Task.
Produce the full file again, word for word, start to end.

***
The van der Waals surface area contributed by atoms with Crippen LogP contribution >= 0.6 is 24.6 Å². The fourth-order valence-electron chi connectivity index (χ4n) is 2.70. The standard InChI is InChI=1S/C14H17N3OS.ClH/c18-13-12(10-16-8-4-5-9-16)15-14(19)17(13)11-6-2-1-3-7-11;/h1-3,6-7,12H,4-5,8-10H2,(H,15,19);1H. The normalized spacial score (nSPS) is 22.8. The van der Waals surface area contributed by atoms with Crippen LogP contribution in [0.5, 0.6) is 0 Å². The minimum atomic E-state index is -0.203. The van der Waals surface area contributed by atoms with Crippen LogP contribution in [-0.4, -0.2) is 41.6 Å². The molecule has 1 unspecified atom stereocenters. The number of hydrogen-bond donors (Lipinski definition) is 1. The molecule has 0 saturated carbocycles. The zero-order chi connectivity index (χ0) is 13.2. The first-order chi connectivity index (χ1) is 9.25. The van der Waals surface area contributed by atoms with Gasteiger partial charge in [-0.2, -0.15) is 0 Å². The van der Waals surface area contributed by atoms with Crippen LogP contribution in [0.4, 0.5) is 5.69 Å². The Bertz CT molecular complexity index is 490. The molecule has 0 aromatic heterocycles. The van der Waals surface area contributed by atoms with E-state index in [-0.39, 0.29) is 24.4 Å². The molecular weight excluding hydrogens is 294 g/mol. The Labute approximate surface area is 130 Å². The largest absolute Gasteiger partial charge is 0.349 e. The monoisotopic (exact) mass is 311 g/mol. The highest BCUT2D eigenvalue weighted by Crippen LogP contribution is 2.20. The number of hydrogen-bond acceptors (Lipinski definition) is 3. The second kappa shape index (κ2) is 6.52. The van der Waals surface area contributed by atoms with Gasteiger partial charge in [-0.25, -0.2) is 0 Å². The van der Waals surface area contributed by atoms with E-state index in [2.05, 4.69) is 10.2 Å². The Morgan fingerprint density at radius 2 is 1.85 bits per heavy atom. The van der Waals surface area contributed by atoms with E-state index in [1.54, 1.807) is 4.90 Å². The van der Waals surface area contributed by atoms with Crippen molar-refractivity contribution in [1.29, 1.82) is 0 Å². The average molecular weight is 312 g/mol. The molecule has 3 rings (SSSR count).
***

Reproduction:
The van der Waals surface area contributed by atoms with Crippen LogP contribution >= 0.6 is 24.6 Å². The fourth-order valence-electron chi connectivity index (χ4n) is 2.70. The standard InChI is InChI=1S/C14H17N3OS.ClH/c18-13-12(10-16-8-4-5-9-16)15-14(19)17(13)11-6-2-1-3-7-11;/h1-3,6-7,12H,4-5,8-10H2,(H,15,19);1H. The normalized spacial score (nSPS) is 22.8. The van der Waals surface area contributed by atoms with Crippen LogP contribution in [0.5, 0.6) is 0 Å². The minimum atomic E-state index is -0.203. The van der Waals surface area contributed by atoms with Crippen LogP contribution in [-0.4, -0.2) is 41.6 Å². The molecule has 1 unspecified atom stereocenters. The number of hydrogen-bond donors (Lipinski definition) is 1. The molecule has 0 saturated carbocycles. The zero-order chi connectivity index (χ0) is 13.2. The first-order chi connectivity index (χ1) is 9.25. The van der Waals surface area contributed by atoms with Gasteiger partial charge in [-0.2, -0.15) is 0 Å². The van der Waals surface area contributed by atoms with Crippen LogP contribution in [0.4, 0.5) is 5.69 Å². The Bertz CT molecular complexity index is 490. The molecule has 0 aromatic heterocycles. The van der Waals surface area contributed by atoms with E-state index in [-0.39, 0.29) is 24.4 Å². The molecular weight excluding hydrogens is 294 g/mol. The Labute approximate surface area is 130 Å². The largest absolute Gasteiger partial charge is 0.349 e. The monoisotopic (exact) mass is 311 g/mol. The highest BCUT2D eigenvalue weighted by Crippen LogP contribution is 2.20. The number of hydrogen-bond acceptors (Lipinski definition) is 3. The second kappa shape index (κ2) is 6.52. The van der Waals surface area contributed by atoms with Gasteiger partial charge in [-0.25, -0.2) is 0 Å². The van der Waals surface area contributed by atoms with E-state index in [2.05, 4.69) is 10.2 Å². The Morgan fingerprint density at radius 2 is 1.85 bits per heavy atom. The van der Waals surface area contributed by atoms with E-state index in [1.54, 1.807) is 4.90 Å². The van der Waals surface area contributed by atoms with Crippen molar-refractivity contribution in [1.29, 1.82) is 0 Å². The average molecular weight is 312 g/mol. The molecule has 3 rings (SSSR count).